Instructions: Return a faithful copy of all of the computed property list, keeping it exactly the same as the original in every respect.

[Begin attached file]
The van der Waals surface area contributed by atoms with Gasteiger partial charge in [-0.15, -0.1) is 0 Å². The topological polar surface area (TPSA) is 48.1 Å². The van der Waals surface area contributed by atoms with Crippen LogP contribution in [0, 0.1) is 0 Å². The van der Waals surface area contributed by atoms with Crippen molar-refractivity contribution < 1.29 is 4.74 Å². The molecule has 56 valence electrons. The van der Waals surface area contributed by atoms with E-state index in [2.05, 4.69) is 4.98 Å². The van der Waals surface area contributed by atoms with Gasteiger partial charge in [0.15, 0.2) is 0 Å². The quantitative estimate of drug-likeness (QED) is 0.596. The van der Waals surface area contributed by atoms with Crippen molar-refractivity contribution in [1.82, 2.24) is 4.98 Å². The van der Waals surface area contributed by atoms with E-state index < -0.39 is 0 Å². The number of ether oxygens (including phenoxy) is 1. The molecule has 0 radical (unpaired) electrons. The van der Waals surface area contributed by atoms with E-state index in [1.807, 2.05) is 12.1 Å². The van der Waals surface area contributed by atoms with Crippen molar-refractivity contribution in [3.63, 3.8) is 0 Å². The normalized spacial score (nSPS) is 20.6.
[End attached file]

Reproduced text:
The van der Waals surface area contributed by atoms with Gasteiger partial charge in [-0.15, -0.1) is 0 Å². The topological polar surface area (TPSA) is 48.1 Å². The van der Waals surface area contributed by atoms with Crippen LogP contribution in [0, 0.1) is 0 Å². The van der Waals surface area contributed by atoms with Crippen molar-refractivity contribution < 1.29 is 4.74 Å². The molecule has 56 valence electrons. The van der Waals surface area contributed by atoms with E-state index in [2.05, 4.69) is 4.98 Å². The van der Waals surface area contributed by atoms with Gasteiger partial charge in [0.15, 0.2) is 0 Å². The quantitative estimate of drug-likeness (QED) is 0.596. The van der Waals surface area contributed by atoms with Crippen molar-refractivity contribution in [1.82, 2.24) is 4.98 Å². The van der Waals surface area contributed by atoms with E-state index < -0.39 is 0 Å². The number of ether oxygens (including phenoxy) is 1. The molecule has 0 radical (unpaired) electrons. The van der Waals surface area contributed by atoms with E-state index in [1.807, 2.05) is 12.1 Å². The van der Waals surface area contributed by atoms with Crippen molar-refractivity contribution in [3.63, 3.8) is 0 Å². The normalized spacial score (nSPS) is 20.6.